The National Association of Regulatory Utility Commissioners (“NARUC”) Electric Utility Cost Allocation Manual identifies three fundamental methods for allocation of demand related costs: Coincident Peak (CP) methods, Non-Coincident Peak (NCP) methods and Average and Excess Demand (AED) methods. Within each of these categories, there are numerous specific formulations of the methods. Further, to reflect the cost of an electric system, a complete cost of service study requires application of more than one demand category of these allocation factors. For example, class non-coincident peaks drive the allocation of part of the distribution system capacity while it is some combination of coincident peaks and demand and energy methods for generation. Within each classification category, there may be multiple specific methods. Under the CP allocation category options include a single CP, 4 CP, 12 CP, winter/summer CP and so forth. In addition to the AED allocation method, there are a number of methods that consider both demand and energy such as peak and average, and other hybrid methods. These methods are all described in the NARUC Manual.
The choice of methods relies on the concept of cost causation to choose the most appropriate method that best reflects those costs. NCP methods may use a variety of peaks other than the actual system peak based on the peaks of individual service classifications or individual customers. Cost causation requires the determination of the cost to serve each class of customers in a way that recognizes apparent cost responsibility and reflects the engineering and operating characteristics of the utility system. It is not unusual that a cost study includes all of the methods for allocating demand and potentially more than one of the variants of the methods.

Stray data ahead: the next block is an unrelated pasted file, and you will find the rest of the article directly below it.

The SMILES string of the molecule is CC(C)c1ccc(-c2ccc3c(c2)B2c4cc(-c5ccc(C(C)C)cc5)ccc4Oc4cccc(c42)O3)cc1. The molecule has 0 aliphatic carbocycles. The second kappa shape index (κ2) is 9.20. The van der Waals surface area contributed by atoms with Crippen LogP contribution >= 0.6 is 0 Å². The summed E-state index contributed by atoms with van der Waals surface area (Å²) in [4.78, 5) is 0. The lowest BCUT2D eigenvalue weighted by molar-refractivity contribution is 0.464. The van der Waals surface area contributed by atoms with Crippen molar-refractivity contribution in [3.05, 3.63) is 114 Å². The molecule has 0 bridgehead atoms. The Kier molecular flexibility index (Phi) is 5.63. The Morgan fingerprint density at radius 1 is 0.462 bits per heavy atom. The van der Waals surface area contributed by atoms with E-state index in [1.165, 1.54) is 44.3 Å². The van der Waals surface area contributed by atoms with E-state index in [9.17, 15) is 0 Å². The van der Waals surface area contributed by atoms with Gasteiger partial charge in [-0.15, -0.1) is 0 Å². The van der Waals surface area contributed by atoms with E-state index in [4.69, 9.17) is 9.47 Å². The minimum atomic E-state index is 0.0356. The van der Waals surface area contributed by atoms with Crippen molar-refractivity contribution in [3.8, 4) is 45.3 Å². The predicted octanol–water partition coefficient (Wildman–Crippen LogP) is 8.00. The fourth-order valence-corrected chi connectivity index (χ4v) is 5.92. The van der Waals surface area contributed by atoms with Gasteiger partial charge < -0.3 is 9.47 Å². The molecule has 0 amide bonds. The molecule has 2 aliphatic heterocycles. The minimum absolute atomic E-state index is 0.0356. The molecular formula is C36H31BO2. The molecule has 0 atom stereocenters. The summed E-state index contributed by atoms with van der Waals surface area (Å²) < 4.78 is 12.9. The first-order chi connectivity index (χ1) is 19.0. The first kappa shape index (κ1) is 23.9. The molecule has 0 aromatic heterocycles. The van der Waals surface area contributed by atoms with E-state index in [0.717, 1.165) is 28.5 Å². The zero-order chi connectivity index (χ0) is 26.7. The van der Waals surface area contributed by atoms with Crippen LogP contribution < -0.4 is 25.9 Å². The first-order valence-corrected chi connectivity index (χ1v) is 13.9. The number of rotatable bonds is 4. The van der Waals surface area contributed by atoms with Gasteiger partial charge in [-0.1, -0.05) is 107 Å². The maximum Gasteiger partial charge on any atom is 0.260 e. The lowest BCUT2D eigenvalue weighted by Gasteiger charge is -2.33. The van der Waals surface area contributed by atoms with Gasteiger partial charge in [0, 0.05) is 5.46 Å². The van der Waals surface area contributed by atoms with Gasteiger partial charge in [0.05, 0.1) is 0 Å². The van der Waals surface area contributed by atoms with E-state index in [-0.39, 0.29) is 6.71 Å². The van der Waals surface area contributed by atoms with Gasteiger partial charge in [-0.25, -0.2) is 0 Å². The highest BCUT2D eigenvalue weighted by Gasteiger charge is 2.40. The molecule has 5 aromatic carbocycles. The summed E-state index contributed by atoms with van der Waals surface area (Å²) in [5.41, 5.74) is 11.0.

III. Class Cost of Service Process
A. The Functionalization Step
A systematic process for identifying functions is used based on the traditional categories of production, transmission, distribution and customer. To the extent permitted by the accounting data, this functionalization may include subcategories such as electric primary distribution and secondary distribution and directly assigned dollars based on unique facilities that need to be assigned rather than allocated. The process of functionalization has become a more robust and simplified process with the use of accounting data as reported under a utility uniform system of accounts. That is not to say that all of the issues have been resolved. Certain accounts such as intangible plant still require some analysis to functionalize individual cost elements in the account for some utilities.